However, it is not unusual for group service supply arrangements to be undertaken on the basis of a generic intra-group supply arrangement, which would need to be formalised under a standalone transition support agreement.
For third-party service suppliers, the vendor and purchaser may need to address separation issues under the existing contracts.
For example, where the manager is one of a number of entities supported under a single agreement, that agreement may need to be modified and set up on a standalone basis with the third-party supplier.
There can be critical timing and commercial implications involved with transitioning these arrangements.
Wholesale and retail funds transition
Where the business is a wholesale investment manager, in addition to running segregated institutional mandates, it may be acting as a trustee for wholesale funds.
In this case, the planning and review will need to take into account the manager's operational and compliance arrangements as trustee as well as the governing and offering documentation for those wholesale funds.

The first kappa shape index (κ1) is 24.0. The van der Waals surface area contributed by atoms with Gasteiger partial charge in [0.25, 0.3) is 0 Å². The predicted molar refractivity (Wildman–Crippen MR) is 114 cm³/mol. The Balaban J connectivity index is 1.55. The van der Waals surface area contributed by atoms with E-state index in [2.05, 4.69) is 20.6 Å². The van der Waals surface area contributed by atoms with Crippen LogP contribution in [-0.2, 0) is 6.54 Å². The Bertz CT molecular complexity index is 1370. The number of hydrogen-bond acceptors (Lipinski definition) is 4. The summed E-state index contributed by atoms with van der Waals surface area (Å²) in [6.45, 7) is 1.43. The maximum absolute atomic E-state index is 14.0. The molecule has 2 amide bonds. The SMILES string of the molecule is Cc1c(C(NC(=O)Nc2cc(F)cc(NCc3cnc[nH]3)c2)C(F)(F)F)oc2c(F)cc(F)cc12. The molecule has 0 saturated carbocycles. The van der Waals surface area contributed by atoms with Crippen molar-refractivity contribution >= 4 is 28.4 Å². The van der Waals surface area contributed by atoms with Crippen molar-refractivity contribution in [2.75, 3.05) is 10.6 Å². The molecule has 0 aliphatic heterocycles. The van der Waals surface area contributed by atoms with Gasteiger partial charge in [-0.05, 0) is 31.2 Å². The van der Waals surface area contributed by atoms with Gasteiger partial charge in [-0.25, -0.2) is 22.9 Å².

This review will be heightened where retail investor moneys are being managed through registered schemes and the manager is acting as a responsible entity.
In the retail context, the manager will be subject to the additional compliance requirements of the registered scheme provisions of the Corporations Act.
These requirements include the need to obtain unitholder approval if the responsible entity is to retire and be replaced as part of the transaction.
Coordinating the project
Other areas of legal due diligence and planning will also be important for a funds management business, just as for businesses operating in other industries.
These areas include tax and accounting, property, employment contracts, superannuation entitlements, liabilities and commitments, IT requirements, insurance, financial accommodation, litigation, claims and solvency.
The key is to allocate appropriate resources and expertise to the relevant areas.
It is also important to have a coordinated approach to the assessment and reporting of findings coming out of the broader due diligence process, given that this is likely to involve bringing together inputs from various sources – internal and external – to the purchaser.
Coordination drives not only efficiencies but also a greater likelihood of ensuring that the commercial objectives are fully realised at the end of the project.
Jon Ireland is a partner at commercial law firm Henry Davis York.